At this point, you might wonder what bull-baiting has to do with our lovely couch potato, correct?

Let me tell you!

In the beginning, large dogs similar to Mastiffs were sent to fight against the bulls. However, it became obvious that these dogs weren’t suited for this type of activity.

So over six centuries, breeders transformed the breed to make it more and more efficient at fighting bulls and other animals.

The breed that would later become the old English Bulldog, one of the known ancestors of our little Frenchie.

Luckily this atrocious practice was banned by the British in 1835, even if the practice continued illegally for a while.

After the ban, Bulldog breeders had to find a new way to repurpose the breed.

Some were crossed with terriers to produce exaggerated appearances and breed out their aggressivity.

A smaller version appeared and was called the toy or miniature bulldog.

This breed became quickly popular among the lace workers’ community in Nottingham.

They were easy to care for, great lap warmers, and perfect to keep the rats at bay in cramped spaces.

Around this time, many of these workers migrated to France due to the industrial revolution.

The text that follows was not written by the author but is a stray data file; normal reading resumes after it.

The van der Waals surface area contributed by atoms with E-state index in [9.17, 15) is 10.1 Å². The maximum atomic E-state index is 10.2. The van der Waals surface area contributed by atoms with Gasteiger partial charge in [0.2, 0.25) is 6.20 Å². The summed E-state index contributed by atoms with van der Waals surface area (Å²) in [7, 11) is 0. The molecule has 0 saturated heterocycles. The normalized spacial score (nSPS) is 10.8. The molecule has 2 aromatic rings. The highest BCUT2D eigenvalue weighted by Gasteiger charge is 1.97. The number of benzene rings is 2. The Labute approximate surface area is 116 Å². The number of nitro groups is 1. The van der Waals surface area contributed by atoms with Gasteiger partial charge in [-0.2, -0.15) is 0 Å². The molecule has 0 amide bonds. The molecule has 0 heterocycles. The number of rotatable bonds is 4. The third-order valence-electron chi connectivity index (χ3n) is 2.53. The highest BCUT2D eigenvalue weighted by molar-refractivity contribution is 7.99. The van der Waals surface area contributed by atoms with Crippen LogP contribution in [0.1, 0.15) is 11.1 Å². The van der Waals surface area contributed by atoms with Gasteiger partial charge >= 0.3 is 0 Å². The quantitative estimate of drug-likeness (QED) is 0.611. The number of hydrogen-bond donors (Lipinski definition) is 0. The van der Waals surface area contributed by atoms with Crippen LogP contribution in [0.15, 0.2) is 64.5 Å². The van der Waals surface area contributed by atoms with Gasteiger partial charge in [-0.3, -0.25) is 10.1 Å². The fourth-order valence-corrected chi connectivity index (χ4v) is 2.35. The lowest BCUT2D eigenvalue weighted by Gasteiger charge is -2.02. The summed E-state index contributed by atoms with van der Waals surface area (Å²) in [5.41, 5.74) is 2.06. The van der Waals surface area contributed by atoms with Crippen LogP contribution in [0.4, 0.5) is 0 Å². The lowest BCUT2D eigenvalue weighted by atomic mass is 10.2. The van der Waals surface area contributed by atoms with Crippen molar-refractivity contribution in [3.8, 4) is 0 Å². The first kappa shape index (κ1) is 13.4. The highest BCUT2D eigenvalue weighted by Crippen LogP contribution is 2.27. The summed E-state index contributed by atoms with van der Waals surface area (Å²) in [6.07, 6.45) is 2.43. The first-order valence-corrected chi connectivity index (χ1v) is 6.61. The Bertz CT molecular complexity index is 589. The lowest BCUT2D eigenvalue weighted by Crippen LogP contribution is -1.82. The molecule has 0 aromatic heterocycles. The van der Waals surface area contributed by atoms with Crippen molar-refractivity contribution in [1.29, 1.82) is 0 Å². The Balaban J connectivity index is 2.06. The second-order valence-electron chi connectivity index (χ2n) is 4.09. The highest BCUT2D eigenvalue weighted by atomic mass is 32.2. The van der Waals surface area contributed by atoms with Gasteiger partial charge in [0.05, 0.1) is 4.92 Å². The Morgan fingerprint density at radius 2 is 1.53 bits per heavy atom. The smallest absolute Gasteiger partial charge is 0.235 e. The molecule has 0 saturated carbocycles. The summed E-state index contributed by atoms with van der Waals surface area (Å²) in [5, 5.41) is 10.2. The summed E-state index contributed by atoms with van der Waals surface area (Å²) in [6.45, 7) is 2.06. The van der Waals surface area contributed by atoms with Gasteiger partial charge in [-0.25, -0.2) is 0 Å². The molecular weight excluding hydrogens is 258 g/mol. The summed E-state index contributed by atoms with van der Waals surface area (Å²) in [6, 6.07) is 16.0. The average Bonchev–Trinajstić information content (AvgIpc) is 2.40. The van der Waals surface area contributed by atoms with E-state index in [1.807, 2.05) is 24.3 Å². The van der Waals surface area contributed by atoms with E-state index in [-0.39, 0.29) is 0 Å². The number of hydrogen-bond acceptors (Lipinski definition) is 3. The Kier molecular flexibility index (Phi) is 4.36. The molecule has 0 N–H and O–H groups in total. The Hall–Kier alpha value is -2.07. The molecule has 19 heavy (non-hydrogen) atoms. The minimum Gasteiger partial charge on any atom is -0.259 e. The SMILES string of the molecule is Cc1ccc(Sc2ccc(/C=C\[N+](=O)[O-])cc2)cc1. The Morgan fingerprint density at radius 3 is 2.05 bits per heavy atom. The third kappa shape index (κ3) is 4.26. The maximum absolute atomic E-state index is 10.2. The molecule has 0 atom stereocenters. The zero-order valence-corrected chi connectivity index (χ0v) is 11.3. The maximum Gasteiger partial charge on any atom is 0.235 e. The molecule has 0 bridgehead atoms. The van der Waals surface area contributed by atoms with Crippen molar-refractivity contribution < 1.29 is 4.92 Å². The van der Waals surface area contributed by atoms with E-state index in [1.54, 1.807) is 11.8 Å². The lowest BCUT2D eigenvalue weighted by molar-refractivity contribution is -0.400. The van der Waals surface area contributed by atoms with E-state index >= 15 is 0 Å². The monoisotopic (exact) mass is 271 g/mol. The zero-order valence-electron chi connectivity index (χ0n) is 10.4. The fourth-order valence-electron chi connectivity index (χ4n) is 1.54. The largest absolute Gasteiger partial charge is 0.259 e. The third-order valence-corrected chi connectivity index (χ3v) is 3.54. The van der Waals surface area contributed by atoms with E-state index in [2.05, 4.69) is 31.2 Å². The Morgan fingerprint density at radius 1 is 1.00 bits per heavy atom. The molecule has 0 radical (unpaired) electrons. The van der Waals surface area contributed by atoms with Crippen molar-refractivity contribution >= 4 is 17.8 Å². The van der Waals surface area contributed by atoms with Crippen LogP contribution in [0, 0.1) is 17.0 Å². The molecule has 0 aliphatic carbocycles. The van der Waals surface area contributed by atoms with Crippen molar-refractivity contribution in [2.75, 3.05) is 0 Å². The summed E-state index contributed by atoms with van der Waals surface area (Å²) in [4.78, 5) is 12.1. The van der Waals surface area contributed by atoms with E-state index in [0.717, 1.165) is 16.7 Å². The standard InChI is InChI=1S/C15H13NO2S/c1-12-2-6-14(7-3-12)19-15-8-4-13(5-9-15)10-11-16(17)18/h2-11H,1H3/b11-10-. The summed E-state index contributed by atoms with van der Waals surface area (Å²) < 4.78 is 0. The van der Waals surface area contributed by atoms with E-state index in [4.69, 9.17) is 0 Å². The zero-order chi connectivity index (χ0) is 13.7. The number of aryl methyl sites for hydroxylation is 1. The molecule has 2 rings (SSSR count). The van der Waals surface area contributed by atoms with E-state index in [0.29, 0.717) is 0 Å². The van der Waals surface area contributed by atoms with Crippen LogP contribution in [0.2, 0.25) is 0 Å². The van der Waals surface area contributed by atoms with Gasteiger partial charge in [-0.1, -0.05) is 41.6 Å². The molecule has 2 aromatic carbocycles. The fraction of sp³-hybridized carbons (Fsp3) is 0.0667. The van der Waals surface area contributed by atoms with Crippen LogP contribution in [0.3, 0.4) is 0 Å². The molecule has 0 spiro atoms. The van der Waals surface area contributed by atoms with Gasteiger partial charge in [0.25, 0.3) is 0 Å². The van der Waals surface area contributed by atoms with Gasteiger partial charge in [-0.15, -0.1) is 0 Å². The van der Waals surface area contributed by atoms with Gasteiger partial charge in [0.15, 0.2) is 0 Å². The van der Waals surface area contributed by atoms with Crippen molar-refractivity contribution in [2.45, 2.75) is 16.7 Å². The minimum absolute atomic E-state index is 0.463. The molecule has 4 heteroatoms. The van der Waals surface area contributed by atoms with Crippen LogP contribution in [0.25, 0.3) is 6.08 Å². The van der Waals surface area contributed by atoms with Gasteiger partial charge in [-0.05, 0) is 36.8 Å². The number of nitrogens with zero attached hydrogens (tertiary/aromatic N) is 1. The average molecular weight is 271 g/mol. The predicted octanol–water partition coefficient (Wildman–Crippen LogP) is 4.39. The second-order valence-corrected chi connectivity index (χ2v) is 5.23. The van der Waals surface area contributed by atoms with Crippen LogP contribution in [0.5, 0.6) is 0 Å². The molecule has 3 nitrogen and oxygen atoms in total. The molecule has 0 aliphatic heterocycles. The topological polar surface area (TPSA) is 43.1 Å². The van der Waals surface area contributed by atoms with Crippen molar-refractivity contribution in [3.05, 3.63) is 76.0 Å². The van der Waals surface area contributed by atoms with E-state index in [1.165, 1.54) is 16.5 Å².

Many brought with them their small dogs, including their miniature bulldogs.

The French Flair

The British were already exporting bulldogs to France from the mid-18th century.

Indeed dog fighting was a popular activity in France until the mid-19th.

Bulldogs, known for their aggressiveness, were imported from England.

The bulldog is a common figure in the Parisian canine landscape, often associated with butchers, for whom he is a companion and a fighter.

butchery in the past
A scene in a butchery

In slang, it is the “boule”; it is also sometimes called terrier-boule, which confirmed that cross-breeding took place with local dogs.

With its job as a gladiator and its temperament reputedly fierce, it did not have a good reputation.

In 1845 the department of the Seine (on which Paris depends) prohibited bulldogs on the public road, including mixed breed. They even prescribed that it is muzzled and tied up in the houses.

So similarly to what happened in England, the aggressive breed of bulldog started to fade out to the benefit of smaller and less aggressive bulldogs.

We usually place the birth of the French Bulldog shortly after the arrival of the lacemakers of Nottingham.

vintage picture of a couple with miniature french bulldogs
A couple with their miniature Bulldogs

The demand for the toy bulldog skyrocketed.

In addition, across the Channel, some small bulldogs had naturally erect ears. This trait was considered undesirable hence English breeders were quite happy to export them in large numbers.

Toy bulldogs, perhaps because of this characteristic, were no longer popular from the 1870s in England.

The slaughterhouses of La Villette in Paris represent precisely the place of origin of the creation of the French bulldog.

This is where multiple cross-breeding took place. Toy Bulldogs were crossed with Doguins (butcher dogs), Terrier-Boules, and other breeds like the Alan or the Pug.

These crossings changed the Toy Bulldog’s morphology, giving him a short-faced head with straight ears, which resemble to our modern-day French Bulldog.